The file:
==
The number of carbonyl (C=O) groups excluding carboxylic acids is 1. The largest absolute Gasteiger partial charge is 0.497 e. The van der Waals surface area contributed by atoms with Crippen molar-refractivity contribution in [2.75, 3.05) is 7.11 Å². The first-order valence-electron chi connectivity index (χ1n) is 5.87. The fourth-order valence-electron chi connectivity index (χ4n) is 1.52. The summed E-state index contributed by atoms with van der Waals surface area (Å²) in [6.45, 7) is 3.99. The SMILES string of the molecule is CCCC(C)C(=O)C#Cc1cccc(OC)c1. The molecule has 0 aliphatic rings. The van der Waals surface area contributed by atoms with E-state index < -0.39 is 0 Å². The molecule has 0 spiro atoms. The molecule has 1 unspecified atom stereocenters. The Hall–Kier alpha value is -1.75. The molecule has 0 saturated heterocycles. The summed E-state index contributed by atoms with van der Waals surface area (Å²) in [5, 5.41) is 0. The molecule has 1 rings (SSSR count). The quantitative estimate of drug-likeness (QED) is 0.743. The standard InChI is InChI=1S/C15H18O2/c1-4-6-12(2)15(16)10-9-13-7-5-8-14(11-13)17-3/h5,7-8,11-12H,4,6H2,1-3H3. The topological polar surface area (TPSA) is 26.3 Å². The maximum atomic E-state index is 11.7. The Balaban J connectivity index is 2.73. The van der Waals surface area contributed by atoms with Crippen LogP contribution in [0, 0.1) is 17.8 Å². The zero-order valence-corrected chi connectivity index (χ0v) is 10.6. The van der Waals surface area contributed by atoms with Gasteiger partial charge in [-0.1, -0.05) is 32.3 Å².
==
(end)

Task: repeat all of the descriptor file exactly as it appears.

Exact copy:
The number of carbonyl (C=O) groups excluding carboxylic acids is 1. The largest absolute Gasteiger partial charge is 0.497 e. The van der Waals surface area contributed by atoms with Crippen molar-refractivity contribution in [2.75, 3.05) is 7.11 Å². The first-order valence-electron chi connectivity index (χ1n) is 5.87. The fourth-order valence-electron chi connectivity index (χ4n) is 1.52. The summed E-state index contributed by atoms with van der Waals surface area (Å²) in [6.45, 7) is 3.99. The SMILES string of the molecule is CCCC(C)C(=O)C#Cc1cccc(OC)c1. The molecule has 0 aliphatic rings. The van der Waals surface area contributed by atoms with E-state index < -0.39 is 0 Å². The molecule has 0 spiro atoms. The molecule has 1 unspecified atom stereocenters. The Hall–Kier alpha value is -1.75. The molecule has 0 saturated heterocycles. The summed E-state index contributed by atoms with van der Waals surface area (Å²) in [5, 5.41) is 0. The molecule has 1 rings (SSSR count). The quantitative estimate of drug-likeness (QED) is 0.743. The standard InChI is InChI=1S/C15H18O2/c1-4-6-12(2)15(16)10-9-13-7-5-8-14(11-13)17-3/h5,7-8,11-12H,4,6H2,1-3H3. The topological polar surface area (TPSA) is 26.3 Å². The maximum atomic E-state index is 11.7. The Balaban J connectivity index is 2.73. The van der Waals surface area contributed by atoms with Crippen LogP contribution in [0, 0.1) is 17.8 Å². The zero-order valence-corrected chi connectivity index (χ0v) is 10.6. The van der Waals surface area contributed by atoms with Gasteiger partial charge in [-0.1, -0.05) is 32.3 Å².